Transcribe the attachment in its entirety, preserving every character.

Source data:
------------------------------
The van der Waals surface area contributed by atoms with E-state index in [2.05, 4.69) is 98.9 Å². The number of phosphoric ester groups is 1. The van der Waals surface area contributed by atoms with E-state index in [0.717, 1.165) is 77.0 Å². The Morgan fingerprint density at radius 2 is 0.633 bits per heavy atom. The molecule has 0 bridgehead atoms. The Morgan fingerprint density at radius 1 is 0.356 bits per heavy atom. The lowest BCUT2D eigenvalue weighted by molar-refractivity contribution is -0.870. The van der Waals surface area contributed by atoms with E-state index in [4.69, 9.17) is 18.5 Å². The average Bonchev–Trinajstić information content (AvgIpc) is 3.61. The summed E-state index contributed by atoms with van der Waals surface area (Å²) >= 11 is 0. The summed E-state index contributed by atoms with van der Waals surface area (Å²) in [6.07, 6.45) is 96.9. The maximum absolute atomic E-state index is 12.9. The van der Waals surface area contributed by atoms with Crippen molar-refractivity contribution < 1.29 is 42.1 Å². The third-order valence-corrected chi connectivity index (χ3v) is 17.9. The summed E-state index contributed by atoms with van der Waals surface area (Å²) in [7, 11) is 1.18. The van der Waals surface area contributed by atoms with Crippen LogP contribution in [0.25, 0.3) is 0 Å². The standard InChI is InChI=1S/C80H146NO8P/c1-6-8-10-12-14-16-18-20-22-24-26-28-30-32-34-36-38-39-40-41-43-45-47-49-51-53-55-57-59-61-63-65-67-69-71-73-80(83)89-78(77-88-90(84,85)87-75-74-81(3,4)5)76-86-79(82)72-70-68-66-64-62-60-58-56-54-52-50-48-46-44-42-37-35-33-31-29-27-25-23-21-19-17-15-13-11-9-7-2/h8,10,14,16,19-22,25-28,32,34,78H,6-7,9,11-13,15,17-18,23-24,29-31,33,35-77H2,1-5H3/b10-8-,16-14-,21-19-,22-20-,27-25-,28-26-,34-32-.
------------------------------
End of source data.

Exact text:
The van der Waals surface area contributed by atoms with E-state index in [2.05, 4.69) is 98.9 Å². The number of phosphoric ester groups is 1. The van der Waals surface area contributed by atoms with E-state index in [0.717, 1.165) is 77.0 Å². The Morgan fingerprint density at radius 2 is 0.633 bits per heavy atom. The molecule has 0 bridgehead atoms. The Morgan fingerprint density at radius 1 is 0.356 bits per heavy atom. The lowest BCUT2D eigenvalue weighted by molar-refractivity contribution is -0.870. The van der Waals surface area contributed by atoms with E-state index in [4.69, 9.17) is 18.5 Å². The average Bonchev–Trinajstić information content (AvgIpc) is 3.61. The summed E-state index contributed by atoms with van der Waals surface area (Å²) >= 11 is 0. The summed E-state index contributed by atoms with van der Waals surface area (Å²) in [6.07, 6.45) is 96.9. The maximum absolute atomic E-state index is 12.9. The van der Waals surface area contributed by atoms with Crippen molar-refractivity contribution < 1.29 is 42.1 Å². The third-order valence-corrected chi connectivity index (χ3v) is 17.9. The summed E-state index contributed by atoms with van der Waals surface area (Å²) in [7, 11) is 1.18. The van der Waals surface area contributed by atoms with Crippen LogP contribution in [0.25, 0.3) is 0 Å². The standard InChI is InChI=1S/C80H146NO8P/c1-6-8-10-12-14-16-18-20-22-24-26-28-30-32-34-36-38-39-40-41-43-45-47-49-51-53-55-57-59-61-63-65-67-69-71-73-80(83)89-78(77-88-90(84,85)87-75-74-81(3,4)5)76-86-79(82)72-70-68-66-64-62-60-58-56-54-52-50-48-46-44-42-37-35-33-31-29-27-25-23-21-19-17-15-13-11-9-7-2/h8,10,14,16,19-22,25-28,32,34,78H,6-7,9,11-13,15,17-18,23-24,29-31,33,35-77H2,1-5H3/b10-8-,16-14-,21-19-,22-20-,27-25-,28-26-,34-32-.